Give a $5 tree a $50 hole goes the old adage. We’d be hard pressed to find a tree for $5 anymore but the spirit of the saying holds true. Selecting the right tree for the right space and correctly planting it are the two most important keys to the survival of a tree or shrub.
The right tree is one that fulfills your need—for shade, a windbreak, beauty or privacy. It also means that you consider the eventual height and spread of the tree, its need for full sunlight or ability to live in part shade, and its need for water or good drainage. The right tree in the right place will make both the tree and you happier.
Most woody plants in this area are available as container grown (in a pot of some type) or balled and burlapped (b+b). If you do not plant your new tree or shrub immediately after bringing it home, be certain you provide adequate moisture by watering thoroughly every day. And always handle plants by the roots, not by the trunk or top.
Preparing the hole Dig the new hole three times as wide as the root ball, but no deeper than the root system. Your new hole should resemble a saucer, not a teacup. The root flare (where the top of the root system becomes the trunk) must be at the final ground level. Roots need air as well as moisture to survive and planted too deeply will fail to thrive. Planted too shallowly, the roots may dry out.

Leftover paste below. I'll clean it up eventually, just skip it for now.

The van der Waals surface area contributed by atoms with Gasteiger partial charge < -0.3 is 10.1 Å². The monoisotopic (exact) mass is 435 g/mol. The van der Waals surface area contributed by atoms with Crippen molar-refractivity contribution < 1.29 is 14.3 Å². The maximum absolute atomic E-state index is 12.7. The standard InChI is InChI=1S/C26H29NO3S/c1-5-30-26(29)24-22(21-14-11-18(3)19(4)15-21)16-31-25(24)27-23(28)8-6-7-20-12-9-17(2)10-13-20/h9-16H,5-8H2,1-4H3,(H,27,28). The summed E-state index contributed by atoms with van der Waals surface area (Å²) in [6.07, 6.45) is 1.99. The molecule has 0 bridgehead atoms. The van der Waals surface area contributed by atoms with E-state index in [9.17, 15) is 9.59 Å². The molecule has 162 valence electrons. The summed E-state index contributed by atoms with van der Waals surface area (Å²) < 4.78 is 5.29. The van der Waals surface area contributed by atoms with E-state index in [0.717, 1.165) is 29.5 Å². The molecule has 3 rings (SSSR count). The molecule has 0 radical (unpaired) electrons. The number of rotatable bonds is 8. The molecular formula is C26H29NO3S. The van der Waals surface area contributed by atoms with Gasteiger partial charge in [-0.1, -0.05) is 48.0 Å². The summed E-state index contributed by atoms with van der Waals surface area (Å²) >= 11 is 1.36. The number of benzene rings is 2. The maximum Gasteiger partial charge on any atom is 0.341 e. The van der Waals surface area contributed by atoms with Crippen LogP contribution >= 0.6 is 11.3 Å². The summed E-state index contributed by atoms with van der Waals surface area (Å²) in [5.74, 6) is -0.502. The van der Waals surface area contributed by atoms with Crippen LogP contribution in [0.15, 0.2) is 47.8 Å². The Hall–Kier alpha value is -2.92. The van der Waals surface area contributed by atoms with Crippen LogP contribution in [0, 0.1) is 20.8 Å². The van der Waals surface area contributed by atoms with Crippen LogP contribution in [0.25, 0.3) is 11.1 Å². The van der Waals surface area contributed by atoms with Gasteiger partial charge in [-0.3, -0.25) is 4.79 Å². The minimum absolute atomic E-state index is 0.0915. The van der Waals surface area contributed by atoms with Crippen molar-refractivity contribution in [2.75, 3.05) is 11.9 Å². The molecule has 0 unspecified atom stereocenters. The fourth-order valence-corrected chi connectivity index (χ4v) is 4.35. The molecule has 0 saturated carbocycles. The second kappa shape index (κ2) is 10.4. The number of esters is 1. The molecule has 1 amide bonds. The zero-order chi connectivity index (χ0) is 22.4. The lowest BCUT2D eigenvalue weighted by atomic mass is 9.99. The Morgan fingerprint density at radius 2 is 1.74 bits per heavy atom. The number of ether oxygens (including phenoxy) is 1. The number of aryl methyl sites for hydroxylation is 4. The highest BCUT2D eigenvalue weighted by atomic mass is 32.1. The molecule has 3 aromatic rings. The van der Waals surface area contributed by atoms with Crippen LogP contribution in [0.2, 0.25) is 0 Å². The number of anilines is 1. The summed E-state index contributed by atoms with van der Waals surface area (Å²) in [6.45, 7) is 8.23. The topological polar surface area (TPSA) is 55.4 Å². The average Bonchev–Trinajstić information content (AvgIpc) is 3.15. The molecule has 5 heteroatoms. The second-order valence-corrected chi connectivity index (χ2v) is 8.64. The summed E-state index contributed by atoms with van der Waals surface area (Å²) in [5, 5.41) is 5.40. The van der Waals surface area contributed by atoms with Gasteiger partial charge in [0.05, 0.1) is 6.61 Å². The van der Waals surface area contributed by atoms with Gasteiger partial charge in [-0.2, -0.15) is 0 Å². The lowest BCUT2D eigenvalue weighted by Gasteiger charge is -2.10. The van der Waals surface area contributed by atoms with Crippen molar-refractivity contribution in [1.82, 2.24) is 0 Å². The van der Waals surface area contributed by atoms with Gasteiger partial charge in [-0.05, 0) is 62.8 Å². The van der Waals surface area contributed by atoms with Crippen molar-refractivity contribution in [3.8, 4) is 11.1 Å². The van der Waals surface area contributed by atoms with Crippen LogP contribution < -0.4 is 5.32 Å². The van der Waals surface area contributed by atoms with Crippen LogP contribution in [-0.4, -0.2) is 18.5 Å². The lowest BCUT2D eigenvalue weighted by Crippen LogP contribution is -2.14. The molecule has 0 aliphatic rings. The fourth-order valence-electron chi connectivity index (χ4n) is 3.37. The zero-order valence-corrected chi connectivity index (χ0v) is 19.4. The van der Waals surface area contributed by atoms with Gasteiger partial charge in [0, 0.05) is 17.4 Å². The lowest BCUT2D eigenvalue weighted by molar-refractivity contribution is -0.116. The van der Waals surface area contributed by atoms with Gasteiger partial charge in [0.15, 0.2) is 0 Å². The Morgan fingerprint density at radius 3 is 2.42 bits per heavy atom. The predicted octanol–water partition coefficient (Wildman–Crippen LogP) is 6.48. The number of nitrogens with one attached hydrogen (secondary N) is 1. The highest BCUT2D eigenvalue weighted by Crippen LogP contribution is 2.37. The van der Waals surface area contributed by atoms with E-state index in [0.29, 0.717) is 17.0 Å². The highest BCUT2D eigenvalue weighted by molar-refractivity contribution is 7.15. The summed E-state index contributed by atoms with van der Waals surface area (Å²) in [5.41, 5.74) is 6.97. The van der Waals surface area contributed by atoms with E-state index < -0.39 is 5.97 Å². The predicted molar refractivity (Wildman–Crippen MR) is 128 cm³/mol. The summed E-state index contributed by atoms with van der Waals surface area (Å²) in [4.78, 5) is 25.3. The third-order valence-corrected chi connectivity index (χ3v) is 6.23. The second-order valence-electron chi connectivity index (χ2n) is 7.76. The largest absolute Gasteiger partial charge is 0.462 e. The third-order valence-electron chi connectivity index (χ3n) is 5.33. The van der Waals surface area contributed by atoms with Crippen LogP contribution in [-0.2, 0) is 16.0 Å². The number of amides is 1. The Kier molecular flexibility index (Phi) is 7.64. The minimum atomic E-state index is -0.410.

Evaluate the soil you have removed. Adding up to 25 percent compost or well rotted manure is generally beneficial. Do not add fertilizer to the hole.
Setting in the plant For b + b plants, move the tree into the hole using the rope or wire surrounding the root ball. Then cut and remove at least the top third of the rope, burlap and wire basket (if present). Take off as much more as possible without disturbing the root ball. Check to be certain the root flare is at the level of soil. A stake laid across the hole will show you it you are at the correct depth.
For container grown plants, gently remove them from the pot. Then loosen roots along the outside of the rootball with your fingers or a blunt tool to encourage them to grow into the surrounding soil. Trim back any broken roots with pruners. Set it down into the prepared hole and again check to be certain the root flare is at the final soil level.
Finishing the job Backfill with the hole with your soil, making certain the tree is straight as you proceed. Tamp the soil gently into place. When you’ve finished, add water at low pressure, giving it time to percolate thoroughly through the hole. If the soil settles, add more to bring the level up to the root flare, and the roots are covered. Use soil to create a two to three inch high watering ring a foot or more outside the stem of the plant. Water the plant by filling the saucer with water each day for a week.
Mulch the area around the tree with no more than 2 to 3 inches of clean mulch. Maintaining a mulched area around a tree or shrub will eliminate damage from lawn mowers and trimmers and reduce competition for water especially during the vital first year.
Aftercare After the first week, water the tree once a week (unless Mother Nature provides an inch or more of rain) during its first year. Stake the tree only if the rootball is unstable or it is in an area of high winds. Any staking should be removed after one year.